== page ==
JUnit

JUnit is the most well known open source unit testing framework within the Java community. It is part of the collective unit test frameworks called xUnit. JUnit works very well with developers who use test-driven-development (TDD). JUnit provides a lot of features and annotations which add a lot of power and convenience to unit testing, such as:

  • Nested testing – opens up whole new opportunities to group tests which belong together 
  • @DisplayName annotation – allows you to add a descriptive name for test cases which can be used while generating test reports, you can even add emojis 😉
  • @ExtendWith annotation – allows integration of the test context with other frameworks such as Spring
  • Parameterized tests – allows running a single unit test with multiple different values

JUnit 5 is the latest version which builds up and adds even more features than JUnit 4 such as:

  • Making use of Java 8 features such as lambda functions, making tests easier to write
  • Unlike JUnit 4 where the entire library is in a single jar, JUnit 5 has granularity and its functionality is spread across different jars
  • JUnit 5 allows multiple test runners to run in parallel

JMockit and Mockito

Sometimes, an object under test has dependencies on several other objects. This makes it hard to unit test a single class in isolation. In short, mocking is creating objects that simulate the behaviour of real objects. The process of mocking involves initializing a mock of the external objects and returning a suitable value when a function in the mocked object is called. It is also worth mentioning that not all tests should have mocking in them, sometimes we want to test the entire flow of the application with an integration test.

First let’s take a look at the most common uses for mocking objects, to:

  • Test a specific functionality in isolation by mocking away complex external logic
  • Test how many times a specific piece of code is being invoked
  • Verify if a function is being called with the right arguments
  • Partially mock an object which uses the real implementation for some of its methods

There are several java mocking frameworks out there, two of the most commonly used ones are JMockit and Mockito. Both these frameworks support most common mocking features, and are easily configurable. There are some slight differences however:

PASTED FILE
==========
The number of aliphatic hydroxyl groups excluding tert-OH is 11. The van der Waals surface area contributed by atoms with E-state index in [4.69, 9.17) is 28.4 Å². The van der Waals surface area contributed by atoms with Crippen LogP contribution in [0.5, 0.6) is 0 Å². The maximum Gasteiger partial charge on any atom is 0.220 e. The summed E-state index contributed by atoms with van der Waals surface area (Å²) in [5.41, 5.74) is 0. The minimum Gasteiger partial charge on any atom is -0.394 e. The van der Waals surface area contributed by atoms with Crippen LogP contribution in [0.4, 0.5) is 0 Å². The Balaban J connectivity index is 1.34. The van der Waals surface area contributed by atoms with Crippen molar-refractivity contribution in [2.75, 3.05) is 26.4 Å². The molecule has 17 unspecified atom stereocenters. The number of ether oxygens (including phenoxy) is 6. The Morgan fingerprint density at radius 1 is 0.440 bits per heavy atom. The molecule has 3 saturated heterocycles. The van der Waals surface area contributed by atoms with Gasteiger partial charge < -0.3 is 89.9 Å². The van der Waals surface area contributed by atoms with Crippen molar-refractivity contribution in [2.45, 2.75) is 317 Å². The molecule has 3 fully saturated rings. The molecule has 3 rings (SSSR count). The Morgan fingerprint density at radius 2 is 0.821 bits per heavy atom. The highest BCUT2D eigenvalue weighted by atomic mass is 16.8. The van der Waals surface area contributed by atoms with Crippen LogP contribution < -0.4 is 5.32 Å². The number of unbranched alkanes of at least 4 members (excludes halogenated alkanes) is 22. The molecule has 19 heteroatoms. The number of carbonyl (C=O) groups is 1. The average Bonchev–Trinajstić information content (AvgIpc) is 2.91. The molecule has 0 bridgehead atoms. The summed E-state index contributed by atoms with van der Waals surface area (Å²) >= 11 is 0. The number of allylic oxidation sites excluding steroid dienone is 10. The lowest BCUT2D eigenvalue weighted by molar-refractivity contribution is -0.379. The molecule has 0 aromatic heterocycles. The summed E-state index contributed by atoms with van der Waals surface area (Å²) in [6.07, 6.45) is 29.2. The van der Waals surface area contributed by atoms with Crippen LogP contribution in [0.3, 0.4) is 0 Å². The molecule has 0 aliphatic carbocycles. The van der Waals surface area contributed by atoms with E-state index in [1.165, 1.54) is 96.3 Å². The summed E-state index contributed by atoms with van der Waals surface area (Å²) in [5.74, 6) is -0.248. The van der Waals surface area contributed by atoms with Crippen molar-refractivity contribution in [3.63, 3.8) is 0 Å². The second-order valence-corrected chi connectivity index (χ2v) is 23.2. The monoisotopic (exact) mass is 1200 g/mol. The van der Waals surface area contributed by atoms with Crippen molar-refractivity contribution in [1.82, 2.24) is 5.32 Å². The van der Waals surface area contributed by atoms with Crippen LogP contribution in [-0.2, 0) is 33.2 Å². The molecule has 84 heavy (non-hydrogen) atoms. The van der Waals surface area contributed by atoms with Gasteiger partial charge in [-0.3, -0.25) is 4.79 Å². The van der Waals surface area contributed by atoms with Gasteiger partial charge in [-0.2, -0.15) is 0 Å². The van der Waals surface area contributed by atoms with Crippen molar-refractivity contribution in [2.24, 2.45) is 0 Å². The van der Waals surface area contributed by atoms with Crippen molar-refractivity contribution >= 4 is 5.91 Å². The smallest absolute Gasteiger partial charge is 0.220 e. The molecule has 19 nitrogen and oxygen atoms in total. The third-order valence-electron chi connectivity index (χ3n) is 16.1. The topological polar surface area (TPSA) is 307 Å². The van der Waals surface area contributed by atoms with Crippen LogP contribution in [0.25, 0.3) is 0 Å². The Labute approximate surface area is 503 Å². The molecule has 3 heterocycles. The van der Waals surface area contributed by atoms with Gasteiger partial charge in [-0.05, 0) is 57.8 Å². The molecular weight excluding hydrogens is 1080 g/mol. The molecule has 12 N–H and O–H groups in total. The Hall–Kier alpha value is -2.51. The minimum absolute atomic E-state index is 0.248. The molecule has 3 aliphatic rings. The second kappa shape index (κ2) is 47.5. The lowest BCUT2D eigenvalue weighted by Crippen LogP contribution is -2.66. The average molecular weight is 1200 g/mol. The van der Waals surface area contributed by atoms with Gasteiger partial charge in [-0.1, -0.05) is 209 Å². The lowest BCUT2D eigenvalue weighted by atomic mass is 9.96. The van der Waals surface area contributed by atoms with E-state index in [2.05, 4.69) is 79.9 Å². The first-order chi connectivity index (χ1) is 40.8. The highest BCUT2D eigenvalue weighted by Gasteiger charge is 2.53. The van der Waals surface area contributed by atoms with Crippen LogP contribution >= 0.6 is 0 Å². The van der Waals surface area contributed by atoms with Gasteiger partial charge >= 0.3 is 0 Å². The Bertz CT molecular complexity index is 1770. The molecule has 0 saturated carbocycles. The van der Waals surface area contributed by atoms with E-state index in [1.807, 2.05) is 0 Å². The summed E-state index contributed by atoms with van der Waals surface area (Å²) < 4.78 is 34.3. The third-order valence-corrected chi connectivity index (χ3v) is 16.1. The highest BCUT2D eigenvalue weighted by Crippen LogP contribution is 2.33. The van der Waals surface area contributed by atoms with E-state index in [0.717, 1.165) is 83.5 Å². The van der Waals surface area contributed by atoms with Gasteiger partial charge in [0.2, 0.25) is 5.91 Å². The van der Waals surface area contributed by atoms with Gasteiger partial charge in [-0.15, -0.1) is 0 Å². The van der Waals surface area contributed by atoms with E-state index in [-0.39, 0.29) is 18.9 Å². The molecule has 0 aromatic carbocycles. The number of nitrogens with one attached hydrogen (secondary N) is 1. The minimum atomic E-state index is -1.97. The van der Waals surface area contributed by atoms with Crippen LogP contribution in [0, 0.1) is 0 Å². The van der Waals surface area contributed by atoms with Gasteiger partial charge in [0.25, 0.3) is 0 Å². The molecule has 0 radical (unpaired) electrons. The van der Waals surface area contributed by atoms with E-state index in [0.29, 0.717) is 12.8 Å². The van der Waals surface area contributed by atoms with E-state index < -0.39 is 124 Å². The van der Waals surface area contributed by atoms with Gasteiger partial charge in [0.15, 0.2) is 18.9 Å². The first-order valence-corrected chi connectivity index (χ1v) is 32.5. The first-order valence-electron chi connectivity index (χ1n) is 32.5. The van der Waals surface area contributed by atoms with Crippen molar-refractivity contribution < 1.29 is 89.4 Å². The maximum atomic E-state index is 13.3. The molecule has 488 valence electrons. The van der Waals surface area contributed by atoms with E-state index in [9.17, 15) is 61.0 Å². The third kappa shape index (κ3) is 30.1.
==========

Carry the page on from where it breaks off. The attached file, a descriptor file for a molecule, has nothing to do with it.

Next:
• Mockito requires a special annotation for partial mocks. JMockit, however, has it out of the box – any method which has no mocked behaviour will call the real implementation.
  • JMockit forces you to test in a specific structure, i.e. the record-replay-verify model. This is a flow where initially the code under test is prepared, then the test function is invoked, followed by verifying if the assertions are what we expect.
  • JMockit allows mocking of static methods and private fields. This is not possible in Mockito.

Mockk

Got something to mock, but wrote your application in Kotlin? Because of Kotlin’s great interoperability you could still use a Java based mocking framework, of course. But why not use Mockk – a mocking framework for Kotlin?

ArchUnit

A common problem faced by developers is that the code architecture can change, which can have unintended consequences. ArchUnit is a library for checking the architecture of your Java code. It can analyse dependencies between packages and classes, check for cyclic dependencies, make sure there are no system.out calls, etc. Another one of its selling points is that new team members can learn the architectural rules of the code quickly, and make sure that they don’t violate any rules.

Want to read more about hyped, happening and happened tech at bol.com? Read all about The hyped, happening and happened application frameworks and Java runtime @ bol.com or go back to The hyped, happening and happened tech @ bol.com for a complete overview of all the hyped, happening and happened tech at bol.com.